I have been in the NICU at the Univ of KY for almost 2 years. I received my Bacc. from Eastern KY Univ. There I did my senior practicum in a Level II NICU. Although my nursing school did not promote practicums in such a specialized area, I was able to convince my instructors that this was my true love. While doing my practicum I obtained certification in NRP. Upon graduation there were no job openings in the NICU. I worked on a medical floor for about 9 months. A that point a job came open at UK and I quickly applied. My unit manager interviewed me and she was very impressed with my desire to work in the NICU, especially since I was already NRP certified. I am currently enrolled in the neonatal nurse practitioning program at the Univ. of Louisville. I feel that if you pursue your desires to become a NICU nurse and make it known to employers, eventually you will reach your goal.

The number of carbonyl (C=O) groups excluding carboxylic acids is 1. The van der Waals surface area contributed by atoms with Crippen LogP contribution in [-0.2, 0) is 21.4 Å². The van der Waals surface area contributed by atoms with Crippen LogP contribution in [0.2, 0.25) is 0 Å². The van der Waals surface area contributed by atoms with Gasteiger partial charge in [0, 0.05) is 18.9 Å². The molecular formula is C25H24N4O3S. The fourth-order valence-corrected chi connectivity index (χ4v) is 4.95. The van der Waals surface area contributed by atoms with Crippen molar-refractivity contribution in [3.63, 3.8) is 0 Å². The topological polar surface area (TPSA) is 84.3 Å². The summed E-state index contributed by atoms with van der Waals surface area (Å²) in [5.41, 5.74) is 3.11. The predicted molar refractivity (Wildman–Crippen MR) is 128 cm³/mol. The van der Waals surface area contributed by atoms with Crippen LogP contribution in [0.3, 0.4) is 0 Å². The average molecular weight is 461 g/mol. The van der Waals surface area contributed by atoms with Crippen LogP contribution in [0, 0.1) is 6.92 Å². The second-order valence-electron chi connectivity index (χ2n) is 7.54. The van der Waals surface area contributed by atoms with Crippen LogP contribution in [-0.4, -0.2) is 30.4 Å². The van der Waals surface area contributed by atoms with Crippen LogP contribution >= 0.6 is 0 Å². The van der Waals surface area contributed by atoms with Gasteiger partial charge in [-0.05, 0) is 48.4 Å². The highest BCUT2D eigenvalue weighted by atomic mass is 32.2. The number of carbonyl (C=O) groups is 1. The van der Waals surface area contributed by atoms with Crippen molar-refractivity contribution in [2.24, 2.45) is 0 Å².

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    After volunteering with our hosp for 3 years, Neonatal nursing plagues my heart. I graduate in May 2006, but not sure what I should major in to gain that position. Should I go for RN BS or RN BSN or clinical nurse practitioner. I want to chose the field that seems most logical for the length of study and of course most ppl wont admit, but also hope to gain a sense of financial security. As money is not everything it makes life a lil nicer if you can make a decent living doing something that you love. So you all pitch in and help me make some decisions about what is the smartest route to take to make my dreams come true.
  11. 1
    Quote from jeubanks